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The Case Against Mara Jade Skywalker

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When Timothy Zahn’s Heir to the Empire hit the shelves in 1991, it brought us out of a long drought of Star Wars material and gave us an idea of what the post-Return of the Jedi Empire might have looked like. It also gave us two characters that grew very popular over time: Grand Admiral Thrawn and Mara Jade.

Mara was introduced as the “Emperor’s Hand”, who could hear his voice anywhere in the galaxy and did his bidding. She was tough, ruthless, one not to be crossed.

This characterization is good. Star Wars has always done well with strong female characters, was in fact one of the first franchises to do so. Lucas took a lot of criticism in 1977 for giving Leia strength, sarcastic wit, a feisty attitude; for making her into a person who would rip the blaster out of her incompetent rescuers’ hands because “someone has to save our skins” instead of just saying “Thank you, you wonderful men, for risking yourselves to rescue me off this battle station.” Read More

Star Wars: for all ages, all of the time?

Star Wars is meant for kids. George Lucas agreeing to take the rights to sell T-shirts and lunchboxes and plastic snowtroopers in lieu of a pay hike is proof of that. Star Wars has always been meant for kids. But it was its ability to draw in everyone else that made it one of the most commercially successful films in history. Adjusted for inflation, only Avatar and Gone with the Wind fare better. Despite its monolithic cultural influence, no other Star Wars movie comes close to beating A New Hope.

Far more intelligent people than I have tried to explain why the prequels were seen by so many as a disappointment, but it was never really the children that it disappointed. There’s a complicated discussion to be had about whether that’s because kids will accept anything as long as it’s shiny or whether adults are just cynical and greedy, but I think it’s fairly uncontroversial to say that the prequels focused more sharply on that younger demographic. The Phantom Menace, in particular, set the tone, with its Roger-Roger tin-can comedy bad guys, a nine-year old protagonist and everything to do with the Gungans. But even Revenge of the Sith, the only movie in the trilogy not to be granted a fully family-friendly rating, spends its opening see-sawing between Artoo’s slapstick cargo bay antics and Anakin’s adventures in dismemberment and beheading. Read More

Star Travel and You – Why It Probably Shouldn’t Look Like That

Star Wars is perhaps the most iconic mythology of the last century. Even if someone has never watched one of the movies, they know what a stormtrooper looks like. They can recognize a lightsaber. And moon-sized superweapons and the Force pervade every-day references. And yet, despite the impact of this great science-fiction epic, Star Wars has made a lot of mistakes in the “science” part of “science fiction”.

In fact, many of the trappings that we know and love are more for visual effect rather than practicality. And this is not limited to the generic details of the world, but the entire way that we perceive the culture of Star Wars functioning.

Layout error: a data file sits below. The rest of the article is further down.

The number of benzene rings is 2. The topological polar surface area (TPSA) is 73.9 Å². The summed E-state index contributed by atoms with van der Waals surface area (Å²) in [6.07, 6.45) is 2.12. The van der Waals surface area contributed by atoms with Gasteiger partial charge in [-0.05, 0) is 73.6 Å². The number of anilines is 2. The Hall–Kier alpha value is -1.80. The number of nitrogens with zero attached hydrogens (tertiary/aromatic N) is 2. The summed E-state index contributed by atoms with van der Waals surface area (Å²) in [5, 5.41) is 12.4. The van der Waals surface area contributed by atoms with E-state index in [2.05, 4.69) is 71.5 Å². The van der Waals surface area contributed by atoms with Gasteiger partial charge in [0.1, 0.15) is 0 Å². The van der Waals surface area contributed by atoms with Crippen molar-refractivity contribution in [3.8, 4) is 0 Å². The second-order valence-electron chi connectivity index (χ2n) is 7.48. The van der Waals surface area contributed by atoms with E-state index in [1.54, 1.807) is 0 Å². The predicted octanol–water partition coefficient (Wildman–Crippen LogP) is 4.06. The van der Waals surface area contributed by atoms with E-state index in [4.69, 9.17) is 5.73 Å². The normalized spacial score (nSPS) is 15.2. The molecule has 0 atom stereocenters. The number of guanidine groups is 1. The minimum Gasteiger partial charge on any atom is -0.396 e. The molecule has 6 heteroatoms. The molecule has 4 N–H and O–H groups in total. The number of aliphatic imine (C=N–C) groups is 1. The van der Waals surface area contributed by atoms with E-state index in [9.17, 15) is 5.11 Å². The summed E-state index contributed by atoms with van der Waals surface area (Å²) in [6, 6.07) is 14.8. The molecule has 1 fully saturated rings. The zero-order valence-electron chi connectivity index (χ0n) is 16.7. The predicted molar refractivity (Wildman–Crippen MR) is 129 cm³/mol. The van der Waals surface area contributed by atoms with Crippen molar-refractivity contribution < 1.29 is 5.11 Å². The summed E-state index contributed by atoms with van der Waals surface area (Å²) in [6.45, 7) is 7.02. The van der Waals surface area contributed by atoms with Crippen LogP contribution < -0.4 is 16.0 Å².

Some parts are far more obvious than others. Any Star Wars fan is used to great armies traversing the galaxy on a whim, fighting battles on planets halfway across the galaxy from each other in the same week, or even the same day. And yet, real space travel is prohibitively expensive. Like any technology, the price will eventually become more affordable the more advanced a society becomes, but that barrier will never be totally removed.
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The Smaller Star Warriors – Why Average Soldiers Fight for the Cause

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We all know Luke, Leia and Han. They were destined to save the galaxy and lead the Rebellion. Palpatine was determined to take over the galaxy and ensure permanent domination. This is the fundamental basis of Star Wars as we know it. But one large factor is often overlooked, or rather an innumerable number of smaller details that add up to make the difference. The average soldiers who serve both sides of the conflict. Risking their own lives and taking the lives of their enemies.

By why? What does TK-421 gain by guarding the Millennium Falcon in the Death Star’s hanger bay? Why did so many Bothans die to ensure that the Rebellion could learn of the Second Death Star? The motivation behind these numerous, yet faceless, characters is often ignored in both the movies, and the Expanded Universe. In fact, the only armies that can be accepted without considering their personal feelings are those of the Separatist Alliance or Xim the Despot – droids who are programed for war.

As soon as an army utilizes living, thinking beings, emotion and reason enter the equation. And so the question must inevitably follow, what possible reason could they have to put their lives on the line for something that they may not even benefit from, even should they survive.

It’s the same question that real-life political leaders must grapple with, and historians forever analyze to understand the rise and fall of empires. And in the fictional world of Star Wars, there is no less a role for this. In fact, many of the militaries we see are nothing more than a reflection of our own history.
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